Today is Halloween and knocking at your door tonight will undoubtedly be a Disney princess.

Despite actresses like Keira Knightley and Kristen Bell calling out these princesses for not upholding feminist values, many American moms will happily shell out millions for their little girls to be damsels for a day. And rightly so.

Over 3.8 million children plan to dress up as their favorite princess this Halloween according to the National Retail Federation. Their survey finds that princess costumes are the number one costume followed by a superhero, Batman, and a Star Wars character.

One little girl who (likely) won’t be a Disney princess is actress Keira Knightley’s three-year-old daughter.

In a recent interview, Knightley told host Ellen DeGeneres that Disney princesses are banned in her household. She explained:

“Cinderella – banned. Because she waits around for a rich guy to rescue her.

“Don’t. Rescue yourself, obviously.”

“And this is the one that I'm quite annoyed about because I really like the film, but Little Mermaid [is banned, too]. I mean, the songs are great, but do not give your voice up for a man. Hello!”

Hello, is she listening to herself? Cinderella wasn’t waiting for a prince to rescue her, she was slaving away under the harsh control of a cruel, vindictive stepmother. Her one escape was a night at the ball. She didn’t go to the ball with a plan to nab the prince’s heart, he just happened to fall for her.

How exactly did Ariel give away her voice? She was a rebellious teen who struck a Faustian bargain that nearly cost her freedom and her father’s kingdom.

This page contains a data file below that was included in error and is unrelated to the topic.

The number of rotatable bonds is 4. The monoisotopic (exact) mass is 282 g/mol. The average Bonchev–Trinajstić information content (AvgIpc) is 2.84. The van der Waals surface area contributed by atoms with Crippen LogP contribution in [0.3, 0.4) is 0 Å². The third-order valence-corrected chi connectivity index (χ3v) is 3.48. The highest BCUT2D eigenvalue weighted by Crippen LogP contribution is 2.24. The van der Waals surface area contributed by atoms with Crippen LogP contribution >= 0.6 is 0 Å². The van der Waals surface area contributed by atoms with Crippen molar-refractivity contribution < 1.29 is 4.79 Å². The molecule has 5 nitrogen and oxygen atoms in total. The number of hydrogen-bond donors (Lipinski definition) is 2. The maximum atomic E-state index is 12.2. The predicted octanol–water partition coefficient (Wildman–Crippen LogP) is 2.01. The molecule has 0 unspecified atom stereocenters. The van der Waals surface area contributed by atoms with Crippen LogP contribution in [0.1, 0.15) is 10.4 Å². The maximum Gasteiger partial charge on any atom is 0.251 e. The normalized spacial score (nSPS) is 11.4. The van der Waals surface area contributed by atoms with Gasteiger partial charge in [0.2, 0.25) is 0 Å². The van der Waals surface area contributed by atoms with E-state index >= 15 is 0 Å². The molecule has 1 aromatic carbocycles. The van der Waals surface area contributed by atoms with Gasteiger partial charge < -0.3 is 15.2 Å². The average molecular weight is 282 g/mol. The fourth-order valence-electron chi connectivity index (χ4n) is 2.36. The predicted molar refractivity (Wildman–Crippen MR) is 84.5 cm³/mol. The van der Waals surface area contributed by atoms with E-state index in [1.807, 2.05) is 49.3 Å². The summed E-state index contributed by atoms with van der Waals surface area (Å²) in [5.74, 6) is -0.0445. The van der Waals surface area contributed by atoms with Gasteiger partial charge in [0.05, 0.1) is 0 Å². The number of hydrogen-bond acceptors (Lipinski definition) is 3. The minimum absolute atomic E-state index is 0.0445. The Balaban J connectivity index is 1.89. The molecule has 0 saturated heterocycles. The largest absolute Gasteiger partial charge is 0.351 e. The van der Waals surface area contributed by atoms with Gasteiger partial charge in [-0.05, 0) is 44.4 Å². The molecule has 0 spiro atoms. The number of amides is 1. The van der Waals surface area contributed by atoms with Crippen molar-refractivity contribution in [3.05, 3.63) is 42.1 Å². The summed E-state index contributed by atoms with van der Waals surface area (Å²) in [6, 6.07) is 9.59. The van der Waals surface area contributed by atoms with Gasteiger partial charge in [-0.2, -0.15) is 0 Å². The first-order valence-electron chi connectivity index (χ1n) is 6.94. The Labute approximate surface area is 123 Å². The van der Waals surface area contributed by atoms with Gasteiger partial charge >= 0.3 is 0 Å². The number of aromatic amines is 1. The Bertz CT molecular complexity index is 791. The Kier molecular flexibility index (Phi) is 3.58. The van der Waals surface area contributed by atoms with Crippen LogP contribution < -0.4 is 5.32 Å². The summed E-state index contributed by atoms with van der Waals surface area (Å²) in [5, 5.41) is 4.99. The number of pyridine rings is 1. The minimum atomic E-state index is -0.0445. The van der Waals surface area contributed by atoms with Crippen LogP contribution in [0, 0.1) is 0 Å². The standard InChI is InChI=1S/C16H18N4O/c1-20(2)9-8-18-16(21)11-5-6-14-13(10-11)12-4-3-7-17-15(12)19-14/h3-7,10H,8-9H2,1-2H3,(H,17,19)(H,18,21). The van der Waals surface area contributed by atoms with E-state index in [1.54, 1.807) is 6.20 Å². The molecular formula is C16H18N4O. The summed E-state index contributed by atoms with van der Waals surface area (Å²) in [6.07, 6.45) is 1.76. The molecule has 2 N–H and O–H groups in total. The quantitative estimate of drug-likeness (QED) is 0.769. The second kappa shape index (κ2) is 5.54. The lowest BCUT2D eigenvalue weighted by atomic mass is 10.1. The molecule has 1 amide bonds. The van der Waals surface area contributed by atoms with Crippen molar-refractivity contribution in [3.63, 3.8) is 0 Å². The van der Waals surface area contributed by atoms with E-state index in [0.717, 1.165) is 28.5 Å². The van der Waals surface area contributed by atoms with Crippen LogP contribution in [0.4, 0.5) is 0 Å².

These movies teach valuable life lessons: the kindness and evil of others, making the best of every situation, the importance honoring your word, sacrifice, and making your own decisions and living with the consequences of those choices. These are lessons that girls and boys would do well to learn at a young age.

On a different thread, Kristen Bell, who provided the voice for Princess Anna in Disney’s blockbuster movie “Frozen,” suggested that the movie “Snow White” is promoting sexual violence. The prince in the story kisses Snow White while she’s sleeping (i.e. without her consent).

Bell ignores that the kiss was not for his gratification, but to bring her back to life. And what about a man who performs CPR on an unconscious woman? The problems with her criticism quickly emerge.

Knightley has every right to ban Disney movies in her home. (There is plenty of content that Disney produces which is questionable and even controversial.) But to dismiss these characters as anti-feminists misses important values of women’s empowerment in these movies.

Moms and dads should just be careful about looking for false messages like victimization where they don’t exist. Furthermore, women’s empowerment doesn’t look the same. It can be dressed up in pretty gowns and have long flowing hair too.